/ / Stories

This story appears in my collection Overclocked: Stories of the Future Present, 2007

Nature Magazine

Mini-comic by Martin Cendreda, published by Secret Headquarters

Podcast (Escape Pod)

Animation by Josh Swinehart

French fan-translation (Rigas Arvanitis)

Spanish fan-translation (Ariel Maidana)

Italian fan-translation (Emanuele Vulcano)

Polish fan translation (Luke Kowalski)

Fan audio adaptation (Jason Mayoff, professional voice artist)

Greg Elmensdorp’s 3D illustration for the story

Brazilian Portuguese fan-translation (Eduardo Mercer)

Filipino fan-translation by Paul Pajo

European Portuguese fan-translation, by Luis Filipe Silva

Hiligaynon fan-translation, by Lorna Belviz-Pajo

Korean fan-translation (Sejin Choi)

Romanian fan-translation, by Alex Brie

Japanese fan-translation, by Hikaru “Anna” Otsuka.

Chinese fan-translation by Renjie Yao

Hungarian fan-translation by Judit Hegedus

Polish fan-translation by Krzysztof Mroczko, in Creatio Fantastica XXVII

German fan-translation by Nemo Folkitz

Russian fan-translation by Ruslan Bayastanov

Nature have generously granted me permission to reproduce this short-short story in full — click below to see the whole thing.

/ / Stories

Future Washington

Locus Recommended Reading List, 2005 (Novellas)

Podcast: Part 1,

Part 2,

Part 3,

Part 4,

Part 5,

Part 6,

Part 7

I’ve got a story in Future Washington, an anthology that just came out. As the title implies, the anthology collects stories about the future of Washington DC, and in my case, the future of regulation, too. I’ve read about half the stories in the anthology since my contributor’s copy arrived in the mail yesterday and I’ve yet to come up with a dud. Not surprising, given the contributions of writers like Kim Stanley Robinson, Joe Haldeman, Brenda Clough and many others.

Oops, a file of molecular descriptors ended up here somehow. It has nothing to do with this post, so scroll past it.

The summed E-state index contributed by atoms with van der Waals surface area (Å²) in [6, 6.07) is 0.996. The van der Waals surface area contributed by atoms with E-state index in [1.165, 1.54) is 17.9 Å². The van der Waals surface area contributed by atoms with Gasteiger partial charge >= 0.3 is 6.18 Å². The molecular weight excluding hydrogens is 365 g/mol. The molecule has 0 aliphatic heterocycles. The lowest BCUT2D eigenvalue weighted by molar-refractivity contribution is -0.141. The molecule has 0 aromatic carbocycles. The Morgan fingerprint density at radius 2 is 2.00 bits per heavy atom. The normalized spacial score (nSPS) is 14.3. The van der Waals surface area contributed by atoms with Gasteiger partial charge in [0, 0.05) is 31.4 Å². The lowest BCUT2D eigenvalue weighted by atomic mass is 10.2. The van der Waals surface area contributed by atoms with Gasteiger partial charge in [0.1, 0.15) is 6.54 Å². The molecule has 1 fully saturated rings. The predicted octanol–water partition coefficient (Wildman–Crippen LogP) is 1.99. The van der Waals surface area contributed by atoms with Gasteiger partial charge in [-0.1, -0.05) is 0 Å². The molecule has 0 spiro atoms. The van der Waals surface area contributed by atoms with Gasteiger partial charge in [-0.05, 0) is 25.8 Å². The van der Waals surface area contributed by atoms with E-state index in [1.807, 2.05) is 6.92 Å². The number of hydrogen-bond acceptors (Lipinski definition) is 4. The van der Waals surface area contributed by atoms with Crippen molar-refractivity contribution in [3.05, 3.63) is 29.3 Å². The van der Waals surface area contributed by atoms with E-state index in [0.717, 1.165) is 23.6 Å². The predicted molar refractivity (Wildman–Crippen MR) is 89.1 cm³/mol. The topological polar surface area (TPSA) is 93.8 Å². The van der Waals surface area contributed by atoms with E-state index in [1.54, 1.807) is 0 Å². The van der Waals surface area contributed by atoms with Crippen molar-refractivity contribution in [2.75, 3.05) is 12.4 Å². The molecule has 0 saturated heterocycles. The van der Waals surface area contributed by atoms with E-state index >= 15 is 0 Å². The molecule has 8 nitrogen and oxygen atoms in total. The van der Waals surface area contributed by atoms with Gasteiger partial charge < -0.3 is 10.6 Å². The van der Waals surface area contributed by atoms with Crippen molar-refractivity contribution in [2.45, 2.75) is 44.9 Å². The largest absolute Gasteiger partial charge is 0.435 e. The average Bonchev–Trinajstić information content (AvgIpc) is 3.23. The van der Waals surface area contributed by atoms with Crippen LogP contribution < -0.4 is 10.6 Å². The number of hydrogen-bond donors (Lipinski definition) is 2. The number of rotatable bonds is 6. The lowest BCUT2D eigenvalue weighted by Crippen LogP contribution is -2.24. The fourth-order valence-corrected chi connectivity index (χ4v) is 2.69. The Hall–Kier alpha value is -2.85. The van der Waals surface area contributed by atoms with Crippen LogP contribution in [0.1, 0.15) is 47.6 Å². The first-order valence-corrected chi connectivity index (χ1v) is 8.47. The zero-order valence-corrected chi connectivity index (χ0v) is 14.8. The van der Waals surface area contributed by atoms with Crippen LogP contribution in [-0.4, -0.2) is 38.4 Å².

My story is a novella called “Human Readable,” and of all my short fiction, it is the story I’m most proud of. It’s the tale of a world that’s been upended by hyper-efficient planning algorithms based on ant-colony optimizations, so that Los Angeles has the best traffic in the world. However, when these networks crash, they really crash — cars, surfboards, and many other common conveyances end up catastrophically failing, with concomitant loss of life.

Human Readable is the story of a couple who break up over their relation to the ant-networks. Reiner is a hacker who works on improving the networks. Trish is an activist lawyer who wants to see them regulated. Their irreconcilable differences turn them from being lovers into being political opponents.

/ / Stories

This story appears in my collection Overclocked: Stories of the Future Present, 2007

Infinite Matrix

Romanian translation (SCI-FI Magazin, September 2007)

Yo, robot, Spanish fantrans by Fernando Orbis, December 2009

Hugo Award nominee, 2005 (Novelette)

Locus Award for Best Novelette, 2005

Finalist, 2005 British Science Fiction Awards

Podcast: Part I, Part II, Part III, Part IV, Part V

Hebrew translation by Haggay Averbuch in Bli Panika magazine, October 2006

In spring 2004, in the wake of Ray Bradbury pitching a tantrum over Michael Moore appropriating the title of Fahrenheit 451 to make Fahrenheit 9/11, I conceived of a plan to write a series of stories with the same titles as famous sf shorts, which would pick apart the totalitarian assumptions underpinning some of sf’s classic narratives.